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Alkaline Treatment of Black Spruce Bark for the Manufacture of Binderless Fiberboard

Geng, X., Zhang, S.Y., Deng, J.
Journal of wood chemistry and technology 2006 v.26 no.4 pp. 313-324
Picea mariana, bark, chemical composition, alkali treatment, fiberboards, cellulose, lignin, heat treatment, color, modulus of elasticity, modulus of rupture, wood fibers, tensile strength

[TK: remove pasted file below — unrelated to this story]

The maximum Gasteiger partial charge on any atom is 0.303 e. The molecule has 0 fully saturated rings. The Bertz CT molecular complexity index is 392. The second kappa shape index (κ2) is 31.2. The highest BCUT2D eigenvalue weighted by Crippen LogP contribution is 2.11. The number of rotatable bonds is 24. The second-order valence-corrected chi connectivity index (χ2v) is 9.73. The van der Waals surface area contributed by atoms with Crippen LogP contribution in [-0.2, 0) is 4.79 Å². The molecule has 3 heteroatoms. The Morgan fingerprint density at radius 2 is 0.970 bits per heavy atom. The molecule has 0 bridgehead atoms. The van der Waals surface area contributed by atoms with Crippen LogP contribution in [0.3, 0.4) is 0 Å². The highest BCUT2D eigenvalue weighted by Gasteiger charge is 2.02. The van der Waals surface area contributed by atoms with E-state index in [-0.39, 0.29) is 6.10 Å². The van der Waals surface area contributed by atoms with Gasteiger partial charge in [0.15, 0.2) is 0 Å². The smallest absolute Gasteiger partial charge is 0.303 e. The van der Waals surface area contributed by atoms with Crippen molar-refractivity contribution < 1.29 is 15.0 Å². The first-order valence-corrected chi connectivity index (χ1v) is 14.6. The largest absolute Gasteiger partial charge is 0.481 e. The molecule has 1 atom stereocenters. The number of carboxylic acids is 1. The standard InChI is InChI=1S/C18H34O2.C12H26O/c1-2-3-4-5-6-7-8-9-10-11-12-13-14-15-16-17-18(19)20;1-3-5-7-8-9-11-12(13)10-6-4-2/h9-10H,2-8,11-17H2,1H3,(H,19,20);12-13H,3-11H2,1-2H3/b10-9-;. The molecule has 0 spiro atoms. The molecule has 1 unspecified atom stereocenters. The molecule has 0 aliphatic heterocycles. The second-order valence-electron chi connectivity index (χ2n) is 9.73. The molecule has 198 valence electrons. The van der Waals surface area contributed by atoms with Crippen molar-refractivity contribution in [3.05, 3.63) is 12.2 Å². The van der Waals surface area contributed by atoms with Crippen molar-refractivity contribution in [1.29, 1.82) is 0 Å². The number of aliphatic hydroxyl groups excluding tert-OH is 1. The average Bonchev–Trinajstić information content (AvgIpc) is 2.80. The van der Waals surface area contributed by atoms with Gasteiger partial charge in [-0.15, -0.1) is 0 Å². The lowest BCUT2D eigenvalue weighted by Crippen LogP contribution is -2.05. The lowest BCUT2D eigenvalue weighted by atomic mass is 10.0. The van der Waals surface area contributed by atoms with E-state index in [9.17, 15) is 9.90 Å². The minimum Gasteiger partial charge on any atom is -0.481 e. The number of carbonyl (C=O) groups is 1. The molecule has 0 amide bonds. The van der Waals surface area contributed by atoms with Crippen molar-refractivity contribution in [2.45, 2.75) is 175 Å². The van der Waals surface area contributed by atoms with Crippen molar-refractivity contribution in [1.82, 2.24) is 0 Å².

Black spruce bark from a lumber mill in eastern Canada was characterized for its chemical composition and suitability for the manufacture of fiberboard. The high holocellulose content and low lignin content indicated it contained a considerable amount of wood fibers. The bark was treated with 1% NaOH solution, pre-heated with steam, and subsequently steam-pressurized refined to produce fibers. The untreated bark was also pre-heated and refined for comparison purposes. The fiberboards made from alkaline-treated bark showed lighter color, higher internal bonding strength, higher modulus of rupture, and higher modulus of elasticity in comparison with the control panels. The thickness swelling of the panels made from treated and untreated bark was comparable. Pre-heating before refining was an important stage for the manufacture of binderless fiberboards from treated and untreated bark.